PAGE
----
How to get the Mediterranean look
Mediterranean Garden Style, Mediterranean Plants, Mediterranean Garden Design
Made famous in the countrysides of France, Greece, and Italy, Mediterranean gardens have influenced many gardeners, with their soft colors, gravel walks, brightly patterned tiles, clipped hedges, and informal and drought-tolerant plantings. And not to mention the delightful scent offered by the amazing number of Mediterranean plants with scented leaves.
Pleasing the eye, low-maintenance, and typically water-wise, the Mediterranean garden look can be easily achieved through 9 key elements.
1. Shaded seating areas
The Mediterranean climate is so agreeable that seating areas are essential. They provide a place to unwind on a balmy summer evening or enjoy a coffee with the first rays of sunshine. However, in these sun-baked gardens, shade is vital. Pergolas are decorative structures that are ideal for providing necessary shade. They also make striking features, specifically when attractively covered with perfumed, climbing plants, which scent the evening air when you sit down and relax. Al fresco meals in the garden are a must and pergolas convert seating areas to inviting extensions of the house, adding intimacy and beauty.
Great plants to consider for pergolas:
- Campsis grandiflora (Chinese Trumpet Vine) with glowing orange or red, trumpet-shaped flowers in summer and fall, and oval, toothed leaflets.
- Humulus lupulus 'Aurea' (Golden Hop) with golden leaves and pale green flowers in summer
- Ipomoea (Morning Glory) with heart-shaped leaves and vibrant blue, purple or red, trumpet-shaped flowers
- Jasminum officinale (Common Jasmine) with abundant clusters of delightfully scented white flowers
- Climbing roses such as ‘Albertine’ with strongly fragrant clusters of cup-shaped, double flowers, starting as reddish-salmon buds and opening to large copper-pink blossoms; ‘Paul’s Himalayan Musk’ - a vigorous climber with long and graceful, trailing branches bearing drooping light green leaves and large sprays of small, soft lilac pink, double flowers.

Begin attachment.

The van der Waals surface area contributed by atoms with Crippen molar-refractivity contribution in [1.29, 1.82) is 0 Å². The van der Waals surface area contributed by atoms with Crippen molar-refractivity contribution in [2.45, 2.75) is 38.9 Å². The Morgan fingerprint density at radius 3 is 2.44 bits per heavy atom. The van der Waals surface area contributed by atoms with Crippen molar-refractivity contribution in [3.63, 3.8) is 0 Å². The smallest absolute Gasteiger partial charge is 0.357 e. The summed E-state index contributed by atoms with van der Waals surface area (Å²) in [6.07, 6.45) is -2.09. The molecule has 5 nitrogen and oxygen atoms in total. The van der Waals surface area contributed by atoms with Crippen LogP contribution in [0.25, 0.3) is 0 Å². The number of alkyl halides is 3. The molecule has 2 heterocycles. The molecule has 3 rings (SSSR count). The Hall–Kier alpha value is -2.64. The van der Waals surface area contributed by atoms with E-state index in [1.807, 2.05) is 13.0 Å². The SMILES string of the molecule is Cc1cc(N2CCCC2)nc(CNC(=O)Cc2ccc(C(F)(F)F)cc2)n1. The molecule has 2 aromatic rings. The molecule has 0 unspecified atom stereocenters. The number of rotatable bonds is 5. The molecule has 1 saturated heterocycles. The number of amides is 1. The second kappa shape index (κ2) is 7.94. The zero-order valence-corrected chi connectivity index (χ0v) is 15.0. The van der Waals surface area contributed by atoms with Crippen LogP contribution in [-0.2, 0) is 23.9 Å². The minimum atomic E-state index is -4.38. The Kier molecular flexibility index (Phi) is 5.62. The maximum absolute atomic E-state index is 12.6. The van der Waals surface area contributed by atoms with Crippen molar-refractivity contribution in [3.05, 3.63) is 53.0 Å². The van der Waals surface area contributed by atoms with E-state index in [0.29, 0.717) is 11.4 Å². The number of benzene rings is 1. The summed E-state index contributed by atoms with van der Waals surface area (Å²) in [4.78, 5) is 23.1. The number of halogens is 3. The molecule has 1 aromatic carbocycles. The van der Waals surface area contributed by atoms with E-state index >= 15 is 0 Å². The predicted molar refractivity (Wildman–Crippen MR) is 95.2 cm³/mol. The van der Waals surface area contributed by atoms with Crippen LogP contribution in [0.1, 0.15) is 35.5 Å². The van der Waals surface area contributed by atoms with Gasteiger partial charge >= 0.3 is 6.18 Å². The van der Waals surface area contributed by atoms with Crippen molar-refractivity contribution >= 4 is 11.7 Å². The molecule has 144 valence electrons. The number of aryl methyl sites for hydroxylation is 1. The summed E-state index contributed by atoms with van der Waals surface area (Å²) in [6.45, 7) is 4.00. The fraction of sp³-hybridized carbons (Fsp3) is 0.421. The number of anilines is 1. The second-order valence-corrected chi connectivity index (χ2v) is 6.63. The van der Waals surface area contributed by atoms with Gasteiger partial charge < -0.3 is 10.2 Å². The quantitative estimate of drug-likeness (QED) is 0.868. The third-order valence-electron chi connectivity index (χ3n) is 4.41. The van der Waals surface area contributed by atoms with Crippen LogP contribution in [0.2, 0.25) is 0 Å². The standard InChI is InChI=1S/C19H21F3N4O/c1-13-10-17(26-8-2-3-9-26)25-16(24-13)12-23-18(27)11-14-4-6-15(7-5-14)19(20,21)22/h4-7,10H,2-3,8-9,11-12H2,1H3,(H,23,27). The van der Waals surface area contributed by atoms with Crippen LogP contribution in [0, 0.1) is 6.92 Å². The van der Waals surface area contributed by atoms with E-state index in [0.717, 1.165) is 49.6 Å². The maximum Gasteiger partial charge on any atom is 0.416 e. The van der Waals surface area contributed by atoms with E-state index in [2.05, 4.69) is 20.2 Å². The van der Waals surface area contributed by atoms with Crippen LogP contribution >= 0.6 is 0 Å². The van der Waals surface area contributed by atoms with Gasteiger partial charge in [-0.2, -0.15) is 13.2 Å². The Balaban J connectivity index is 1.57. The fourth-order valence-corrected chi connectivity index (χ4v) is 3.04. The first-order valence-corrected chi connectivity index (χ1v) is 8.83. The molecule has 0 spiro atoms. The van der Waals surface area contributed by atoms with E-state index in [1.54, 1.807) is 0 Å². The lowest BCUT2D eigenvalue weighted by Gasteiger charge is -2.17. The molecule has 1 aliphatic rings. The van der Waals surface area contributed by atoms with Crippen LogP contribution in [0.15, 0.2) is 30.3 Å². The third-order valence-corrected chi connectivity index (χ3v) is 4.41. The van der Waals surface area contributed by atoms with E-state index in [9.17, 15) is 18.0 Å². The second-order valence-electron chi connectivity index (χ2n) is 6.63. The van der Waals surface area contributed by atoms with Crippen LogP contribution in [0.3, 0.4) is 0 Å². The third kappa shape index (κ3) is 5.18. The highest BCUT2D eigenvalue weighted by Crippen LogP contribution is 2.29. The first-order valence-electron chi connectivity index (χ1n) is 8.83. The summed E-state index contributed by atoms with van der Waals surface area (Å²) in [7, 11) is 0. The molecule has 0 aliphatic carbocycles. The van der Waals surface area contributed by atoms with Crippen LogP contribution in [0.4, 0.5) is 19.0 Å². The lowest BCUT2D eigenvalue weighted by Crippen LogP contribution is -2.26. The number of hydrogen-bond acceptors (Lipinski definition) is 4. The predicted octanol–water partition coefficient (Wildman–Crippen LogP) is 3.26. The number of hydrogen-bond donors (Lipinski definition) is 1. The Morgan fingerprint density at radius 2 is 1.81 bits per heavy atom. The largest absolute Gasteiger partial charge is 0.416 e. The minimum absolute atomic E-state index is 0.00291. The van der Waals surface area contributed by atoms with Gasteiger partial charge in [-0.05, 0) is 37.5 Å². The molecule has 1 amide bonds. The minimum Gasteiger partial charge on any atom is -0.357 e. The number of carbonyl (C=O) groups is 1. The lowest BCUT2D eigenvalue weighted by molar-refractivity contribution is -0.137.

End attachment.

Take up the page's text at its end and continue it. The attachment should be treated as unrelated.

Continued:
- Vitis vinifera ‘Brant’ (Grape) is a strong growing vine producing sweet, black grapes. Who could resist cutting luscious grapes while sitting outside on a late summer evening?
- Wisteria is beloved for its pendulous clusters of divinely perfumed flowers in spring.
2. Pots and containers
Terra-cotta pots and jars are a famous feature of Mediterranean gardens.
Used as focal points or for container gardening, they come in all possible shapes or sizes, from the simple pot to the large urn or classical garden vases. Select pots with a wide base to ensure they are not blown over. Favor clay pots that will remain cool by evaporation to plastic posts that will absorb the sun’s heat.
Remember to regularly water your plants. A potted plant has a smaller reserve of water than a plant grown in the ground.
Add a glazed saucer beneath your pot to hold water on which your plant will happily draw.
3. Gravel floor
In Mediterranean gardens, where gardeners have long coped with too little water for their plants and gardens or with drought periods, lawns have been considerably reduced or even eliminated and replaced with paving or gravel or a combination of both.
This considerably reduces water usage but also has the incredible advantage of being low maintenance and making long-lasting, attractive mulches.
4. Water features
Water features are a must in Mediterranean gardens to cool the air in the heat of summer. The gleam of water also adds a delightful dimension to any garden. A trickle of shallow water and a mister on the hottest days are very attractive.
Whether in ornamental ponds, pools, or fountains, the sight and sound of water always provide an enjoyable relief from hot, dry summers.
Butterflies, bees, and birds enjoy water features too!
5. Pebbles and cobbles
Cobbles and pebbles can be woven into intricate designs, a lovely Mediterranean technique.